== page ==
SCOTUS: Maine's Tuition Assistance Program May Not Exclude Accredited Religious Schools

By Susan Jones | June 21, 2022 | 11:23am EDT
(Photo by DANIEL SLIM/AFP via Getty Images)
(Photo by DANIEL SLIM/AFP via Getty Images)

( - In a ruling issued Tuesday, the six Republican appointees on the U.S. Supreme Court held that the State of Maine may not limit its tuition assistance program to "nonsectarian" schools.

"Maine has enacted a program of tuition assistance for parents who live in school districts that do not operate a secondary school of their own," Chief Justice John Roberts wrote for the majority:

"Under the program, parents designate the secondary school they would like their child to attend -- public or private -- and the school district transmits payments to that school to help defray the costs of tuition. Most private schools are eligible to receive the payments, so long as they are 'nonsectarian.'

"The question presented is whether this restriction violates the Free Exercise Clause of the First Amendment."

As the opinion noted, Maine has limited its tuition assistance payment to "nonsectarian schools" since 1981.

The petitioners wanted to send their children to accredited religious schools, but since those two schools did not qualify as "nonsectarian," they were denied the state tuition assistance payments.

The petitioners sued the commissioner of the Maine Department of Education, alleging that the “nonsectarian” requirement violated the Free Exercise Clause and the Establishment Clause of the First Amendment, as well as the Equal Protection Clause of the Fourteenth Amendment.

A district court ruled against the petitioners; and the First Circuit Court of Appeals upheld the lower-court ruling.

But the U.S. Supreme Court held that "Maine's program cannot survive strict scrutiny. A neutral benefit program in which public funds flow to religious organizations through the independent choices of private benefit recipients does not offend the Establishment Clause."

The Constitution's 1st Amendment says in part: "Congress shall make no law respecting an establishment of religion, or prohibiting the free exercise thereof..."

In  a dissenting opinion, Justice Stephen Breyer wrote that the two clauses noted above -- the "establishment" and "free exercise"  clauses -- create "legislative leeway" that may allow a state to withhold aid from religious institutions without violating the Constitution’s protections for the free exercise of religion.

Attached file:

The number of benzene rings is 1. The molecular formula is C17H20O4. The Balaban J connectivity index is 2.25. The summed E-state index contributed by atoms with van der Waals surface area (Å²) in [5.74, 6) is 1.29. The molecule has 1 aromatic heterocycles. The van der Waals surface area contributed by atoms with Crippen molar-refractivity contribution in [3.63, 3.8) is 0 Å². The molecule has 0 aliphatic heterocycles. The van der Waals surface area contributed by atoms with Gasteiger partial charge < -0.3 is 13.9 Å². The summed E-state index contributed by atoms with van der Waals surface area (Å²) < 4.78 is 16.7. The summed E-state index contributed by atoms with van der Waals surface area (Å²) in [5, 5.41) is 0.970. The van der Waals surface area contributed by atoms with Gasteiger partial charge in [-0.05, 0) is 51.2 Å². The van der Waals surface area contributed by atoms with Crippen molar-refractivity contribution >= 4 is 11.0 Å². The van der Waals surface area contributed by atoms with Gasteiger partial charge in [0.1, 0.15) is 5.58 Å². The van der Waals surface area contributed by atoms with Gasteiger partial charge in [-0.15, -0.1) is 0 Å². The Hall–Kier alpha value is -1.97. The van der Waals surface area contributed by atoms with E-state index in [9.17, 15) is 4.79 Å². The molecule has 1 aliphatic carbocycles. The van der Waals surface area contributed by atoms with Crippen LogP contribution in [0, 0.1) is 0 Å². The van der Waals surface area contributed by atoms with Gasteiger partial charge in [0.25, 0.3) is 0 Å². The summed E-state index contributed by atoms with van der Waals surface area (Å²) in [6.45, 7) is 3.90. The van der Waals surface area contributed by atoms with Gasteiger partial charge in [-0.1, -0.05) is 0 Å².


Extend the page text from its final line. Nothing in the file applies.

"In my view, Maine’s nonsectarian requirement falls squarely within the scope of that constitutional leeway," he wrote.

Breyer's conclusion:

"Maine wishes to provide children within the State with a secular, public education. This wish embodies, in significant part, the constitutional need to avoid spending public money to support what is essentially the teaching and practice of religion.

"That need is reinforced by the fact that we are today a Nation of more than 330 million people who ascribe to over 100 different religions. In that context, state neutrality with respect to religion is particularly important.

"The Religion Clauses give Maine the right to honor that neutrality by choosing not to fund religious schools as part of its public school tuition program. I believe the majority is wrong to hold the contrary."

Liberal Justice Sonia Sotomayor contributed her own dissenting opinion, writing in part:

"From a practical perspective, today’s decision directs the State of Maine (and, by extension, its taxpaying citizens) to subsidize institutions that undisputedly engage in religious instruction...In addition, while purporting to protect against discrimination of one kind, the Court requires Maine to fund what many of its citizens believe to be discrimination of other kinds."

Her dissent mentions the policies of the two religious schools in question that deny enrollment to students "based on gender identity, sexual orientation, and religion."

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